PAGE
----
An independent Scotland could inherit £146 billion of the UK debt, which could make a currency union with the rest of Britain "vulnerable", experts have warned.
Dr Angus Armstrong, of the National Institute of Economic and Social Research (NIESR), was speaking as a new set of papers on the economic impact of Scottish independence was published.
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He also urged the UK Government to state clearly if a currency union with Scotland could be agreed in the event of a Yes vote in September's referendum.
Alex Salmond's Government in Edinburgh has put forward plans for Scotland to retain the pound if the country becomes independent, establishing a ''Sterling zone'' with the UK.
But UK ministers, including Chancellor George Osborne, have previously cast doubt on whether this is achievable, saying it is unlikely the UK Government would back such a move.
Dr Armstrong, the head of NIESR's macroeconomics and finance group, said that stance meant there was a "degree of uncertainty over this most important issue" which needed to be clarified.
Speaking at a press conference in Edinburgh, he said: "You want this, one way or another, settled."
He added: "We need to have a discussion about this. And the UK is able to have this discussion, it could say yes or no to a formal union.
"Having this degree of uncertainty over this most important issue, which could be clarified - either one way or the other it could be clarified - I don't think it's helping people."
Dr Armstrong also warned of possible "vulnerabilities" if there was a currency union between an independent Scotland and the rest of the UK, because of the level of debt the new nation could have.
The only way to avoid this would be if such a deal imposed "very tight controls across Scotland's tax and spending policy", he said.
A new paper from Dr Armstrong and Monique Ebell of NIESR estimated Scotland's share of the UK debt on independence could be £146 billion, based on its 8.4% share of the UK's population.
This would give Scotland a debt to GDP ratio of approximately 81%, according to the report.
Dr Armstrong said: "In my view that is a high debt ratio for any new, relatively small economy. Normally we think a debt to GDP ratio of about 40% are safe.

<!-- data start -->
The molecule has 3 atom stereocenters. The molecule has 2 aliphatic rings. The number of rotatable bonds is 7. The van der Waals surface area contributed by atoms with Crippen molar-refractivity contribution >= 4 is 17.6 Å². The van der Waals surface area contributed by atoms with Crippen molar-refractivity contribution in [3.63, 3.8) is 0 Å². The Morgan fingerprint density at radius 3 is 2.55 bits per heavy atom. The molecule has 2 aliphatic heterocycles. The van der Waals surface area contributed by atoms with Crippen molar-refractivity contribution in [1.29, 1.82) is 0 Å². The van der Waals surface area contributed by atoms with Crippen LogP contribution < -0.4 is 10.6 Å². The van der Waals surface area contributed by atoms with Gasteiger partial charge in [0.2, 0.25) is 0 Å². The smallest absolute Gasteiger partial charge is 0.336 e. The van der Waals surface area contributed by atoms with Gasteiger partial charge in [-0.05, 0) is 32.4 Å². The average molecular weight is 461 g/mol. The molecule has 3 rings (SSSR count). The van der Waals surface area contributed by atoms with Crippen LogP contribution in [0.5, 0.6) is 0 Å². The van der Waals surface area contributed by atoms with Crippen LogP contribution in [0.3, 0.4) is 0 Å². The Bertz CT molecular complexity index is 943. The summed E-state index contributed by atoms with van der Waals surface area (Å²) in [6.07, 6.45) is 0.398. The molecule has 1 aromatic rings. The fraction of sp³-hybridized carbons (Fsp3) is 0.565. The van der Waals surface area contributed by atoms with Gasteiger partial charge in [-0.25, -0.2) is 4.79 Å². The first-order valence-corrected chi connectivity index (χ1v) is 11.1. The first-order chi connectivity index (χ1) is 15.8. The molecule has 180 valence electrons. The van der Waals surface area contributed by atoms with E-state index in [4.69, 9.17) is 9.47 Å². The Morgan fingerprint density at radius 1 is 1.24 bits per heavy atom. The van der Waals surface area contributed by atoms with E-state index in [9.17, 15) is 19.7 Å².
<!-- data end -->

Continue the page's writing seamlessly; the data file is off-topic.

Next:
"We think there's vulnerabilities there."
He added: "With the level of debt we think would be a reasonable split, we think that would mean in an independent Scotland a form of currency union would be vulnerable.
"The only way to make it not vulnerable is to have fiscal transfers across nations, but then you would have very tight controls across Scotland's tax and spending policy."
Dr Armstrong said in these circumstances the "constraints could become so heavy you would have to ask 'is this independence?'."
He also stressed: "What would be key would be what are the prices for doing this, what constraints would the UK want?"
Ms Ebell, a research fellow at NIESR, pointed out an independent Scotland's debt to GDP level would be lower than that for the rest of the UK, but would be "quite high by historical standards".
She said: "A country with its own currency has full control over monetary policy, it can set interest rates as it pleases, it can engage in quantitative easing or not. In addition it is in control of its own fiscal policy, taxes can be set, spending can be set, without any explicit constraints."
But she added: "In a monetary union, particularly in a monetary union where the countries are of such radically different sizes such as Scotland and the rest of the UK - Scotland would be about one tenth the size of the rest of the UK - it is difficult to see how an independent Scotland would be able to yield much influence over monetary policy.
"So effectively Scotland would also be ceding control of monetary policy within a monetary union."